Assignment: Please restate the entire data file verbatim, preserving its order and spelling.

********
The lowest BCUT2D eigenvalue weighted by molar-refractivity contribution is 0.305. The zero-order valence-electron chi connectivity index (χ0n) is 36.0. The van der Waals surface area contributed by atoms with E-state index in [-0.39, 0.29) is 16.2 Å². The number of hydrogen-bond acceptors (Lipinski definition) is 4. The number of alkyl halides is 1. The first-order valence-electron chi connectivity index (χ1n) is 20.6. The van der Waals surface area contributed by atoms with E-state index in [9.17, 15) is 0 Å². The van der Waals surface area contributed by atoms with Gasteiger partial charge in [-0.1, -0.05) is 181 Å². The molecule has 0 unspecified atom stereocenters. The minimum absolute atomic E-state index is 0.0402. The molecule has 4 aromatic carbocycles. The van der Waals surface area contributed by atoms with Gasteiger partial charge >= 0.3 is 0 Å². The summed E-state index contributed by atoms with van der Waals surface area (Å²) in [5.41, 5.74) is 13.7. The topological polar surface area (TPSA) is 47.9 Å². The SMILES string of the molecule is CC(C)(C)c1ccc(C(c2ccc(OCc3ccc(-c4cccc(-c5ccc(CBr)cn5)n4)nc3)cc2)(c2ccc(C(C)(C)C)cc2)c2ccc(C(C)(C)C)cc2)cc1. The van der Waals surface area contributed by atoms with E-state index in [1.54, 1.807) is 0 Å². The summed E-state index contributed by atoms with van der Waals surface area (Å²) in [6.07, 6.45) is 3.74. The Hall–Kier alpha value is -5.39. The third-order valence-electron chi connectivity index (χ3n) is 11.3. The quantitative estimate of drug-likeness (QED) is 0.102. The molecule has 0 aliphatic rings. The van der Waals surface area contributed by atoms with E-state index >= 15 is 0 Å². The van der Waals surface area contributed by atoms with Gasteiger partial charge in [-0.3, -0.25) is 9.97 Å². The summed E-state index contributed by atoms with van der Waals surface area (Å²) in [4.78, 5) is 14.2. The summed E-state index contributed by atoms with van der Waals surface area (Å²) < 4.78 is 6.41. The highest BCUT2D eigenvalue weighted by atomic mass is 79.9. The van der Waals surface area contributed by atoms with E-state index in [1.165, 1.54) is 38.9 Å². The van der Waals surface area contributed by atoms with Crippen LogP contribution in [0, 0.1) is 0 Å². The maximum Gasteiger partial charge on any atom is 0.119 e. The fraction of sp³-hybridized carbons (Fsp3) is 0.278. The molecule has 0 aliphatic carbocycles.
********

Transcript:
The lowest BCUT2D eigenvalue weighted by molar-refractivity contribution is 0.305. The zero-order valence-electron chi connectivity index (χ0n) is 36.0. The van der Waals surface area contributed by atoms with E-state index in [-0.39, 0.29) is 16.2 Å². The number of hydrogen-bond acceptors (Lipinski definition) is 4. The number of alkyl halides is 1. The first-order valence-electron chi connectivity index (χ1n) is 20.6. The van der Waals surface area contributed by atoms with E-state index in [9.17, 15) is 0 Å². The van der Waals surface area contributed by atoms with Gasteiger partial charge in [-0.1, -0.05) is 181 Å². The molecule has 0 unspecified atom stereocenters. The minimum absolute atomic E-state index is 0.0402. The molecule has 4 aromatic carbocycles. The van der Waals surface area contributed by atoms with Gasteiger partial charge >= 0.3 is 0 Å². The summed E-state index contributed by atoms with van der Waals surface area (Å²) in [5.41, 5.74) is 13.7. The topological polar surface area (TPSA) is 47.9 Å². The SMILES string of the molecule is CC(C)(C)c1ccc(C(c2ccc(OCc3ccc(-c4cccc(-c5ccc(CBr)cn5)n4)nc3)cc2)(c2ccc(C(C)(C)C)cc2)c2ccc(C(C)(C)C)cc2)cc1. The van der Waals surface area contributed by atoms with E-state index in [1.54, 1.807) is 0 Å². The summed E-state index contributed by atoms with van der Waals surface area (Å²) in [6.07, 6.45) is 3.74. The Hall–Kier alpha value is -5.39. The third-order valence-electron chi connectivity index (χ3n) is 11.3. The quantitative estimate of drug-likeness (QED) is 0.102. The molecule has 0 aliphatic rings. The van der Waals surface area contributed by atoms with E-state index >= 15 is 0 Å². The van der Waals surface area contributed by atoms with Gasteiger partial charge in [-0.3, -0.25) is 9.97 Å². The summed E-state index contributed by atoms with van der Waals surface area (Å²) in [4.78, 5) is 14.2. The summed E-state index contributed by atoms with van der Waals surface area (Å²) < 4.78 is 6.41. The highest BCUT2D eigenvalue weighted by atomic mass is 79.9. The van der Waals surface area contributed by atoms with E-state index in [1.165, 1.54) is 38.9 Å². The van der Waals surface area contributed by atoms with Crippen LogP contribution in [0, 0.1) is 0 Å². The maximum Gasteiger partial charge on any atom is 0.119 e. The fraction of sp³-hybridized carbons (Fsp3) is 0.278. The molecule has 0 aliphatic carbocycles.